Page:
Cumbria, a county in North-West England is home to very few vegetarian restaurants. As I spent my Christmas break in a Cumbrian town, driving distance from one of these restaurants, it seemed rude not to pay said restaurant a visit.
So after lashings of (delicious) roasted veg over Christmas, Matt and I headed to the Quince & Medlar restaurant in Cockermouth for something a little different.
The restaurant, which first opened its doors in 1989, is set atop a pretty street, right next to Cockermouth Castle. Very picturesque and very British.
Upon entering, we were led by the friendly hostess to a cosy sitting room filled with mismatched armchairs, end tables and bookshelves. Here we were served drinks and complimentary canapés as we browsed the menu. Having had a rather big night the night before, we skipped the organic wine menu and went instead for Lime & Lemongrass cordials, which were delicious and refreshing.
The canapés were a nice touch but unfortunately, the one food that I cannot train myself to like is olives. I picked the one canapé that wasn’t topped with an olive… it was olive tapenade. I let Matt polish off the rest.
We were joined in the sitting room by a couple of guys, who we got chatting to. One of the guys had picked up the 2014 Good Food Guide from the bookshelf. “Have you seen the review of this place in here?” he asked us. “It’s terrible!”
He passed the book over and in disbelief we read the harsh review describing “frosty service” and dishes that had “fallen out of touch with the vegetarian Zeitgeist”. (That second quote may not be exact but I promise it was that pretentious). That didn’t exactly bode well but I was ready for the restaurant to prove the reviewer wrong.
After a lengthy menu browse, drooling over the sounds of creative and interesting veggie dishes, of which all but one was vegan or veganisable, we finally settled on our choices. We were led to our candlelit table once our starters were ready to be served.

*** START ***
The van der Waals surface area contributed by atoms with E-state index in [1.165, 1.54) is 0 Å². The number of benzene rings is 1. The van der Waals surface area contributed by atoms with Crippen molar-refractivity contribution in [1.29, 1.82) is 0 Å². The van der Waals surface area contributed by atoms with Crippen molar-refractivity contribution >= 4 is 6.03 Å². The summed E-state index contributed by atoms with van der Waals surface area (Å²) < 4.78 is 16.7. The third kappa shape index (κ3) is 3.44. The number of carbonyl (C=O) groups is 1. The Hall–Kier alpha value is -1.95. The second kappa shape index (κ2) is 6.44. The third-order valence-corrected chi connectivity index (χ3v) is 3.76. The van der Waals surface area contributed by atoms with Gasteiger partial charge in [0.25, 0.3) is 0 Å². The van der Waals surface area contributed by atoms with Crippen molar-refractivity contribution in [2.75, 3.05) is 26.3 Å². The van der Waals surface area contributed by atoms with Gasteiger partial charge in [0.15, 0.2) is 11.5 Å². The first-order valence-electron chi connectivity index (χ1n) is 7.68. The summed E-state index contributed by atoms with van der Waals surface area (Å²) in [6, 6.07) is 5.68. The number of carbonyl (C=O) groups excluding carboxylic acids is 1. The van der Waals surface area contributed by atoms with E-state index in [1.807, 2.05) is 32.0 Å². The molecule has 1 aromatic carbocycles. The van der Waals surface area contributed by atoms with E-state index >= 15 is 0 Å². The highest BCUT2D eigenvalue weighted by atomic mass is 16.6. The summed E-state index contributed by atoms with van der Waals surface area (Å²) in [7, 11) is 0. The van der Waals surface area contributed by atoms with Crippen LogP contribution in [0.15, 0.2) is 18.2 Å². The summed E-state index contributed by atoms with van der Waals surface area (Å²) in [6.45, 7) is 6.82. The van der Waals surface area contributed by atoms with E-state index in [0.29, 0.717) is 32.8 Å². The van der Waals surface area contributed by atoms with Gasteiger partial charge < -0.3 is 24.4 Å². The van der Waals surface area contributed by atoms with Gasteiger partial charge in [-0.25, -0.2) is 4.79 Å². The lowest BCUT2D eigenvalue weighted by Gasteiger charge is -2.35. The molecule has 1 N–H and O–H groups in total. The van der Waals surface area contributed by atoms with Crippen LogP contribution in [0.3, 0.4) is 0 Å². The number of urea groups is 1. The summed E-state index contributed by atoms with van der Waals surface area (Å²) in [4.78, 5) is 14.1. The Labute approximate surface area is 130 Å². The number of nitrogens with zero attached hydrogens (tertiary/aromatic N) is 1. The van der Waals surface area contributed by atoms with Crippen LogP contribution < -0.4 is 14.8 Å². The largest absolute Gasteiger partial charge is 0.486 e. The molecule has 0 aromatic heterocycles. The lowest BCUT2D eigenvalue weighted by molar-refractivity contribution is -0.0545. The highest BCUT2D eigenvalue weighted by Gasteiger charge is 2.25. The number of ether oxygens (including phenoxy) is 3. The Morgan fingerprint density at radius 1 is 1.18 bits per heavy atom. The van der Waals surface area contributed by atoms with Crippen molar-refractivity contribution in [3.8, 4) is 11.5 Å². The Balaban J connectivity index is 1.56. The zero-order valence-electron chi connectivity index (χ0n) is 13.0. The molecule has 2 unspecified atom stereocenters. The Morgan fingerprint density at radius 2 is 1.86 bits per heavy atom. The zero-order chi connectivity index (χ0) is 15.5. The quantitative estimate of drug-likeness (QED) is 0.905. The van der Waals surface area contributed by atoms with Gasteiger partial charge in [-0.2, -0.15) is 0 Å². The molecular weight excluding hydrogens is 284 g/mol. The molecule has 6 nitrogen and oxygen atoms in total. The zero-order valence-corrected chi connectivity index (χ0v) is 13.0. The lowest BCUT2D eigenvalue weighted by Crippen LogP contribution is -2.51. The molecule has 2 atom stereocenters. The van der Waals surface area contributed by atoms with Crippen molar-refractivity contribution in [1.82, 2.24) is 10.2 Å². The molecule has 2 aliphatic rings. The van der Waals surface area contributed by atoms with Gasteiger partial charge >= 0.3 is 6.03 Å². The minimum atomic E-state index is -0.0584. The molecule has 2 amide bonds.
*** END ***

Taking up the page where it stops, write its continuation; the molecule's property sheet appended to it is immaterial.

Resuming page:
I chose the Courgette, Lime & Garam Fries, which turned out to be more of a salad than the fries I was expecting. No complaints here, though – the dish was fresh and unique with an interesting mix of ingredients from citrusy courgette to gherkins, apple and dried peas. The ‘fries salad’ came with some sort of patties on the side, which I didn’t think were entirely necessary to the dish but they bulked it up and were tasty enough. It’s hard to disappoint me with anything sesame flavoured but the dressing was amazing.
Matt went for the Jerusalem Artichoke & Chicory Gratin, which was made with Cumbrian black dub blue cheese. The report was that it was quite rich and creamy but very tasty.
We were also given a small bread roll with our starters and as I’d ordered the vegan version of both my starter and main, I was given a separate butter dish with vegan margarine. I found this a thoughtful touch without me even having to ask.
For mains, I made a last minute decision change from the Quinoa Squash to the Baked Celeriac, Green Lentil and Celery Cake. I wasn’t disappointed. The ‘cake’ was served atop a roasted tomato and topped with a sliver of sweet potato. It was flavoursome and filling. Unfortunately, the quickly snapped photo below does it no justice!
Matt had the Savoy, Beany Parcels – cabbage parcels stuffed with flageolet and barlotti beans in a chunky tomato sauce and served on paprika sweet potato with a pomegranate reduction and flakes of feta. Despite the range of flavourful items in the dish, Matt commented that it was a little bland. Fine but a bit bland, especially after sampling my lentil dish.
All mains are served with a side plate of market vegetables – we had chunks of potato, cauliflower, carrot and red cabbage. They were well cooked and nicely presented but my main was filling enough that I only managed the cauliflower!
We were too full for dessert but with vegan options from Plum Pudding to Ice Cream Bomb and plenty of other veggie desserts, it was pretty tempting.
The atmosphere of the restaurant is very homely; comfortable and quaint with a wooden interior, open fire and home-made chutneys displayed in cute jars on the bar.
The dishes, right down to the side of vegetables, are all beautifully presented, which adds to the experience.
The menu changes bi-monthly to make use of seasonal vegetables so if you’re in the area, it provides a great reason to keep going back.
My one suggestion to the restaurant is that they remove the scathing Good Food Guide from the sitting room!
Quince & Medlar
13 Castlegate, Cockermouth
Cumbria CA13 9EU